Waverley - the last paddle steamer in the world

Living History

Waverley - the last paddle steamer in the world

The Waverley is the last seagoing passenger-carrying paddle steamer in the world. Built in Glasgow in 1946, her original working life until 1973 was sailing from Craigendoran on the Firth of Clyde to Arrochar on Loch Long. She now operates passenger excursions around the British coast.

Waverley was built to replace an 1899-built PS Waverley, which served in World War II and was sunk in 1940 whilst evacuating troops from Dunkirk. The new 693-tonne steamer was launched by A & J. Inglis of Glasgow in October 1946 - and is named after Sir Walter Scott's first novel.

The vessel worked for the London and North Eastern Railway from June 1947, plying the LNER's Firth of Clyde steamer route from Craigendoran Pier, near Helensburgh, up Loch Long to Arrochar, and was very popular for daytripping.

The 1960's led to the closure of many small piers, and a decline in passenger numbers, due to a gradual change in holiday habits. Caledonian MacBrayne Ltd, who then owned PS Waverley, withdrew her after the 1973 season. A registered charity had been set up - the Paddle Steamer Preservation Society (PSPS) - and Caledonian Macbrayne sold the ship to them for just one pound. The only stipulation was that PS Waverley - should she ever return to steam - should not compete with their remaining cruise vessel.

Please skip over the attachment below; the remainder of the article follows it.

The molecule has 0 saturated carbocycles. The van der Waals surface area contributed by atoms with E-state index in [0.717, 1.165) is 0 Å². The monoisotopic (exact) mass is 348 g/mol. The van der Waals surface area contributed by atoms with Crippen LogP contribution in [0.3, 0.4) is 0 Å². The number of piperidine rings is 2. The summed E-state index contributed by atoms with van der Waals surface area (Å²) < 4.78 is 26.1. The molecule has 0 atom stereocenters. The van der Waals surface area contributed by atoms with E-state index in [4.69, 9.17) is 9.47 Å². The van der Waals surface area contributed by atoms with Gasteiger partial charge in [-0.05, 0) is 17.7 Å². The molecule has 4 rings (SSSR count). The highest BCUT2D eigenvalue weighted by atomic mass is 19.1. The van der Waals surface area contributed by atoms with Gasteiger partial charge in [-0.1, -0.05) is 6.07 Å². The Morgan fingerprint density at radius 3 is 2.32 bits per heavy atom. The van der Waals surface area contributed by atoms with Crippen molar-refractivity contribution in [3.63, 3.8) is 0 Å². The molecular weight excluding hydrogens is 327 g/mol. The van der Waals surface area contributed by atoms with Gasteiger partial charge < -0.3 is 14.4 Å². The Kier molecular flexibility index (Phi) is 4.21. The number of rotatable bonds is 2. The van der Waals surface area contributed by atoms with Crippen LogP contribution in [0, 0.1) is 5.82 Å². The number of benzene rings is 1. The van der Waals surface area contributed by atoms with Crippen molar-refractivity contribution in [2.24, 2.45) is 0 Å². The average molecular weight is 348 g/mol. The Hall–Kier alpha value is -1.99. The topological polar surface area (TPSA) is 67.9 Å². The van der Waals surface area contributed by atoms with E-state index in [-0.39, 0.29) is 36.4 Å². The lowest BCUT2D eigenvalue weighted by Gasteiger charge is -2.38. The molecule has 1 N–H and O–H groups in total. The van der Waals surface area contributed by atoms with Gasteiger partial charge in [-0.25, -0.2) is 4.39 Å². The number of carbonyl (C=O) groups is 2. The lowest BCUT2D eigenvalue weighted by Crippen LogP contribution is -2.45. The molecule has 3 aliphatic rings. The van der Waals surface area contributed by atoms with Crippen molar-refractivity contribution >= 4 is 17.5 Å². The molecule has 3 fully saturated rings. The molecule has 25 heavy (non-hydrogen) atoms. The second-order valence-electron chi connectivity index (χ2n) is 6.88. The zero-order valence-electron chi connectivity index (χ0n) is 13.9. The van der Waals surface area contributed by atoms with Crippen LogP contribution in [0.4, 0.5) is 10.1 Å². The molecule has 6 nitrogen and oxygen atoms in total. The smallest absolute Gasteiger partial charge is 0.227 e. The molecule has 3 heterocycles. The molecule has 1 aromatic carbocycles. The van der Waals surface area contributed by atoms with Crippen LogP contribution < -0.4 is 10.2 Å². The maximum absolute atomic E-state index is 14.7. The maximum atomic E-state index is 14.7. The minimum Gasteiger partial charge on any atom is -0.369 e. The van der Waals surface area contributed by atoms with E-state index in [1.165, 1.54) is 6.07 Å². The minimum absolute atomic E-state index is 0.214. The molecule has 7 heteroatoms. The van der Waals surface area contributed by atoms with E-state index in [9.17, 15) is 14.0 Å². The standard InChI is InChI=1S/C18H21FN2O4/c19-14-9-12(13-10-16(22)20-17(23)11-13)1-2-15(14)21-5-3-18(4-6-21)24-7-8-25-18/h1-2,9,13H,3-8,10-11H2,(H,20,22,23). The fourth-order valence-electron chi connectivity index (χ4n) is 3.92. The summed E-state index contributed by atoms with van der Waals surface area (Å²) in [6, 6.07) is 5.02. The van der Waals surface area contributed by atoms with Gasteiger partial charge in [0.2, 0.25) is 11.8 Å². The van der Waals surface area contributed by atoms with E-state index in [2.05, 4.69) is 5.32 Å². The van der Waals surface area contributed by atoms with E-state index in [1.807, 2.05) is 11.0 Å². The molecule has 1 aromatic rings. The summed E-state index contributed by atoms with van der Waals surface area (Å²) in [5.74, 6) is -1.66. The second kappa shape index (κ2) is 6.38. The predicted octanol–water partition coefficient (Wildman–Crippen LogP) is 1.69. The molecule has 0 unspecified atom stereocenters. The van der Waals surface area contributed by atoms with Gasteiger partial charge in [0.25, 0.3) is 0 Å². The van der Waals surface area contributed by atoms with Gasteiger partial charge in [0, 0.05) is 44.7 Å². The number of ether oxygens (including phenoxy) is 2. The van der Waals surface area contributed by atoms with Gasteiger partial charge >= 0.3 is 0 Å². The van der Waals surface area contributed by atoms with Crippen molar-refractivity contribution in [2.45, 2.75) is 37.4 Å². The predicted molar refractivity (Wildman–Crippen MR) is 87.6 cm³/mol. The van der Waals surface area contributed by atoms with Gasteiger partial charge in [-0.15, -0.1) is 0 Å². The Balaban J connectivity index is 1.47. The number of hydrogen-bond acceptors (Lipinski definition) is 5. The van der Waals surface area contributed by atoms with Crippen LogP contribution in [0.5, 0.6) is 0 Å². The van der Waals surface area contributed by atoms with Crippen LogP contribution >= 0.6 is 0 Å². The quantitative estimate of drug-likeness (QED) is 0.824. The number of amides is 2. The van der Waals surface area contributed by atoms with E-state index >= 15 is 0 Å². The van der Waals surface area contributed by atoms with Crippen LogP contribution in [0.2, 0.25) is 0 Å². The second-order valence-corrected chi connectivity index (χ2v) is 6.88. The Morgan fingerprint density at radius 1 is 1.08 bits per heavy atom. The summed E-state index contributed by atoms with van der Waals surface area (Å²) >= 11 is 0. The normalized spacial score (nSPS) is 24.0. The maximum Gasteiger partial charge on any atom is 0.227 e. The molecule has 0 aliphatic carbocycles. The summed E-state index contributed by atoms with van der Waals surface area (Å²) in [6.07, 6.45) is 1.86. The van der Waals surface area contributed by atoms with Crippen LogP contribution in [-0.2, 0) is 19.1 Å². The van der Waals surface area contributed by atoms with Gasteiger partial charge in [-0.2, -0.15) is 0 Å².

A successful fundraising operation and public appeal resulted in the PSPS launching "Waverley Excursions" - a cruise ship operation - in 1976. Since then she has had a series of refits and much restoration work, to meet modern safety standards.

She has circumnavigated Britain, and makes sailings around the country each year. She regularly sails from Glasgow and other towns on the Firth of Clyde, the Thames, the South Coast of England and the Bristol Channel. The Waverley also undertakes private charters. Typically her Clyde timetable ends at the end of August, and Waverley then spends six weeks between September and October cruising the Bristol Channel, the Solent and the Thames before returning to the Clyde for two sailings in October.

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